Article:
The controversy over air quality in the Barnett Shale in North Texas appears to be far from over after the Fort Worth City Council last week voted to delay until Feb. 2 a vote on XTO Energy Inc.'s application for a multiple-well drilling site on the city's south side.

The vote Tuesday night followed a report by the Texas Commission on Environmental Quality (TCEQ) that found no dangerous levels of air pollution during a December test of the city, which is in the heart of the Barnett play.

According to a council spokesman, the proposed drilling site is within 600 feet of dozens of properties, mostly homes, which triggers a special review by the city under a drilling ordinance enacted about a year ago (see NGI, Dec. 16, 2008). A little more than 600 feet from the site, which is outside the protected zone, is a school, which also worries some parents and nearby residents.

Concern across the Barnett Shale region has risen since evidence from some independent scientific studies last year indicated that high levels of some hazardous chemicals, including benzene and other carcinogens, were detected in the ambient air around gas drilling sites.

TCEQ based its latest findings after testing the air quality in Fort Worth at 126 well sites during mid-December. However, opponents to drilling said cold-weather testing may have skewed the ambient air data because the air temperature has to be warm enough for chemicals to evaporate.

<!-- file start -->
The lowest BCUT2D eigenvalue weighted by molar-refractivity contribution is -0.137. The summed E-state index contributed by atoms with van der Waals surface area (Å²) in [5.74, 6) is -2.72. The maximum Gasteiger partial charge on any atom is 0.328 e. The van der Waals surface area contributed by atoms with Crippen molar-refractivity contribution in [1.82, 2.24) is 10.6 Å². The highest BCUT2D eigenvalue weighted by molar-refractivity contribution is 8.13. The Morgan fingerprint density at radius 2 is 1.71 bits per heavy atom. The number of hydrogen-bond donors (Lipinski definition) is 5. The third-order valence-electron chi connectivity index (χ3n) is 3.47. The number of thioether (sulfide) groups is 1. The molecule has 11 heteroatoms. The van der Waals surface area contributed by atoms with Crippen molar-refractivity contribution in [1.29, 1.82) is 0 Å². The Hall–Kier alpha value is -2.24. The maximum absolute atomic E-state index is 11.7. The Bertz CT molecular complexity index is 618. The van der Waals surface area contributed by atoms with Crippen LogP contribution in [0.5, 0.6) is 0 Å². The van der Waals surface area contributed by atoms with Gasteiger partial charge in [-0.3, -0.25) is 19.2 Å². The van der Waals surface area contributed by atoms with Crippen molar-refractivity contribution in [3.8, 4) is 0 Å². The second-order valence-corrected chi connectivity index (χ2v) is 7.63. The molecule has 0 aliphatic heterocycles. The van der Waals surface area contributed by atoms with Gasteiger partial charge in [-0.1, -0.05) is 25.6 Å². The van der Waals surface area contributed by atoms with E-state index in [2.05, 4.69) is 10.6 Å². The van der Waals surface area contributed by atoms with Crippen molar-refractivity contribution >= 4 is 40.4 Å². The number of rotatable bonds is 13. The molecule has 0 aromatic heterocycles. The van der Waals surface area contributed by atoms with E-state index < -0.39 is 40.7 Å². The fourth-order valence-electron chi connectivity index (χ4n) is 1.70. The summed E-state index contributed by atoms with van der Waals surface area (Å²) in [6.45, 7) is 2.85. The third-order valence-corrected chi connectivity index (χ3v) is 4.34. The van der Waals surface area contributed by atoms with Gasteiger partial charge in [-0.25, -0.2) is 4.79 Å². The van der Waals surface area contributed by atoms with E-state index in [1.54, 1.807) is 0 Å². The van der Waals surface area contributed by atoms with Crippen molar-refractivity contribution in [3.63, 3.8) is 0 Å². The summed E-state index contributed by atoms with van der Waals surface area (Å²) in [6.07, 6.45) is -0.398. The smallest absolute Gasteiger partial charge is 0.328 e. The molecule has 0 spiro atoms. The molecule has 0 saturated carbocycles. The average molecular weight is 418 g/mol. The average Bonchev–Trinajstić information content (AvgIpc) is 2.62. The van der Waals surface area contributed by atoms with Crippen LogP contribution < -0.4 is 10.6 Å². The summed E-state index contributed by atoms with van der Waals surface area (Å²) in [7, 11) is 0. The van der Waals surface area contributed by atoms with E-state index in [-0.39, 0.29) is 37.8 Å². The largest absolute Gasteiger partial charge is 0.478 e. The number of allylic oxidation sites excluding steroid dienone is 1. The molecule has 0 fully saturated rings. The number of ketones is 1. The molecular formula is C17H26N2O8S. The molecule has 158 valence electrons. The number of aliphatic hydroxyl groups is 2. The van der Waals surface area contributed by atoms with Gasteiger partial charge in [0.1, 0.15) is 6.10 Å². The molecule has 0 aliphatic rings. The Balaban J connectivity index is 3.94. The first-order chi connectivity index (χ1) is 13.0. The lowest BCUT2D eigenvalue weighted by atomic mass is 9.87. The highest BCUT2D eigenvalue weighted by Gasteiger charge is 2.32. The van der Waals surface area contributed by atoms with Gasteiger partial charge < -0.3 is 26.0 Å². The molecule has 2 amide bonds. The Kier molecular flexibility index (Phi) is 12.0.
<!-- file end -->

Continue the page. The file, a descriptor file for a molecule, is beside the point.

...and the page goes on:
Fort Worth City Councilman Joel Burns, whose district includes the proposed XTO drilling site, said Tuesday that the council's delay in considering XTO's request will allow more time to consider the potential environmental impacts. The extra time also would allow XTO representatives to present their case to stakeholders who live along and near the proposed site, he said.

If XTO meets all of the city's drilling ordinance requirements, the city will be required to issue a permit, he noted.

Meanwhile, the TCEQ continues its work on another in-depth study of the Barnett Shale and ambient air quality, which is scheduled to be released this month. More tests are sure to follow once the study is published, a TCEQ spokesman told NGI Thursday.

However, Railroad Commission of Texas (RRC) Chairman Victor Carrillo last week appeared to pour cold water on a request earlier this month for the RRC to impose a drilling moratorium in the Barnett Shale (see NGI, Jan. 11). A drilling moratorium, he said, would be a "drastic overreaction" based on current facts.

"Reactionary policy could have a devastating effect on Barnett Shale development that has been critically important to the Texas economy, jobs, and domestic energy security," Carrillo said. The Barnett Shale, he noted, accounts for more than 25% of Texas' total natural gas production and will contribute "$100 billion dollars in output and one million person-years of employment" through 2015."

State regulators are "a long way from having enough scientific data to definitively determine the exact source and levels of these [hazardous chemical] compounds," said the commissioner. "We are just now beginning to collect sufficient data from impartial, nonbiased sources to accurately assess the emission and exposure levels in the communities within the Barnett Shale."

A 1982 memorandum of understanding between the RRC and TCEQ spells out the jurisdictions of the two state agencies, and they already are working together on air quality issues in the shale play, Carrillo said.

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